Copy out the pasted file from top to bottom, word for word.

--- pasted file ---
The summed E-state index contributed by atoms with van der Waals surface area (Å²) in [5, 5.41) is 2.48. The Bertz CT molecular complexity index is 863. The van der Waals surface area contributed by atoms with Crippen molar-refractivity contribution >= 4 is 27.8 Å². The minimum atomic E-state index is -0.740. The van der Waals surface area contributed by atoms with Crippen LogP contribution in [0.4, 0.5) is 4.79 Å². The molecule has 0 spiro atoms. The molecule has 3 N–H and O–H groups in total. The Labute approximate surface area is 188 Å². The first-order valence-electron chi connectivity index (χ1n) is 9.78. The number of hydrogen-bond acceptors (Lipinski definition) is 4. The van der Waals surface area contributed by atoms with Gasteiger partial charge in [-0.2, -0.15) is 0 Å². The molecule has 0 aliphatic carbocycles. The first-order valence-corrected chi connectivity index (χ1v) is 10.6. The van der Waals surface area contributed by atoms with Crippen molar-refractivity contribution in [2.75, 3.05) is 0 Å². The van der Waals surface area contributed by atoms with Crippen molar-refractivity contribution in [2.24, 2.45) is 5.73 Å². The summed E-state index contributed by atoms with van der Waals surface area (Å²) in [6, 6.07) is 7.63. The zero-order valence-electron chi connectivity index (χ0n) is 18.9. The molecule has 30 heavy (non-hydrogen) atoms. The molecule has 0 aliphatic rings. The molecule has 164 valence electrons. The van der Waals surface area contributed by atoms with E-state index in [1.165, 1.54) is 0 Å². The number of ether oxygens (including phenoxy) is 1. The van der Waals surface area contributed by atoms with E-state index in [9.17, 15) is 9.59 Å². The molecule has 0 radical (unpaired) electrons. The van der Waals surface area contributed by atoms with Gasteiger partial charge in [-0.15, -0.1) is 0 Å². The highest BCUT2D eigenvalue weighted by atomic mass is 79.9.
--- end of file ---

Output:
The summed E-state index contributed by atoms with van der Waals surface area (Å²) in [5, 5.41) is 2.48. The Bertz CT molecular complexity index is 863. The van der Waals surface area contributed by atoms with Crippen molar-refractivity contribution >= 4 is 27.8 Å². The minimum atomic E-state index is -0.740. The van der Waals surface area contributed by atoms with Crippen LogP contribution in [0.4, 0.5) is 4.79 Å². The molecule has 0 spiro atoms. The molecule has 3 N–H and O–H groups in total. The Labute approximate surface area is 188 Å². The first-order valence-electron chi connectivity index (χ1n) is 9.78. The number of hydrogen-bond acceptors (Lipinski definition) is 4. The van der Waals surface area contributed by atoms with Gasteiger partial charge in [-0.2, -0.15) is 0 Å². The molecule has 0 aliphatic carbocycles. The first-order valence-corrected chi connectivity index (χ1v) is 10.6. The van der Waals surface area contributed by atoms with Crippen molar-refractivity contribution in [2.75, 3.05) is 0 Å². The van der Waals surface area contributed by atoms with Crippen molar-refractivity contribution in [2.24, 2.45) is 5.73 Å². The summed E-state index contributed by atoms with van der Waals surface area (Å²) in [6, 6.07) is 7.63. The zero-order valence-electron chi connectivity index (χ0n) is 18.9. The molecule has 30 heavy (non-hydrogen) atoms. The molecule has 0 aliphatic rings. The molecule has 164 valence electrons. The van der Waals surface area contributed by atoms with E-state index in [1.165, 1.54) is 0 Å². The number of ether oxygens (including phenoxy) is 1. The van der Waals surface area contributed by atoms with E-state index in [9.17, 15) is 9.59 Å². The molecule has 0 radical (unpaired) electrons. The van der Waals surface area contributed by atoms with Gasteiger partial charge in [-0.15, -0.1) is 0 Å². The highest BCUT2D eigenvalue weighted by atomic mass is 79.9.